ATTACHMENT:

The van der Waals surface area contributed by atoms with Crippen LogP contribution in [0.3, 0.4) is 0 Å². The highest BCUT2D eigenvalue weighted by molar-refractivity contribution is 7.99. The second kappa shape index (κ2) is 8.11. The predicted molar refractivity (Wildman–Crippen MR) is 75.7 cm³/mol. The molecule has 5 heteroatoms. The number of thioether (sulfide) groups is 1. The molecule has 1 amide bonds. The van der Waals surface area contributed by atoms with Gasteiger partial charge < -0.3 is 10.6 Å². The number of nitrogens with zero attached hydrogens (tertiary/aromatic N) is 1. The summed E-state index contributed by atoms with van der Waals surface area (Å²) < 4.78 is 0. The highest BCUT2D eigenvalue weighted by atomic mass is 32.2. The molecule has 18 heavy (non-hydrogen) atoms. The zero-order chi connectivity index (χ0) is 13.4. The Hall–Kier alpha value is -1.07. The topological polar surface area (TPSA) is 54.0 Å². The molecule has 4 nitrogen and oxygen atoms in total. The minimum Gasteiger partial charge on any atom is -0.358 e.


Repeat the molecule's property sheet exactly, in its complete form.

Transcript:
The van der Waals surface area contributed by atoms with Crippen LogP contribution in [0.3, 0.4) is 0 Å². The highest BCUT2D eigenvalue weighted by molar-refractivity contribution is 7.99. The second kappa shape index (κ2) is 8.11. The predicted molar refractivity (Wildman–Crippen MR) is 75.7 cm³/mol. The molecule has 5 heteroatoms. The number of thioether (sulfide) groups is 1. The molecule has 1 amide bonds. The van der Waals surface area contributed by atoms with Gasteiger partial charge < -0.3 is 10.6 Å². The number of nitrogens with zero attached hydrogens (tertiary/aromatic N) is 1. The summed E-state index contributed by atoms with van der Waals surface area (Å²) < 4.78 is 0. The highest BCUT2D eigenvalue weighted by atomic mass is 32.2. The molecule has 18 heavy (non-hydrogen) atoms. The zero-order chi connectivity index (χ0) is 13.4. The Hall–Kier alpha value is -1.07. The topological polar surface area (TPSA) is 54.0 Å². The molecule has 4 nitrogen and oxygen atoms in total. The minimum Gasteiger partial charge on any atom is -0.358 e.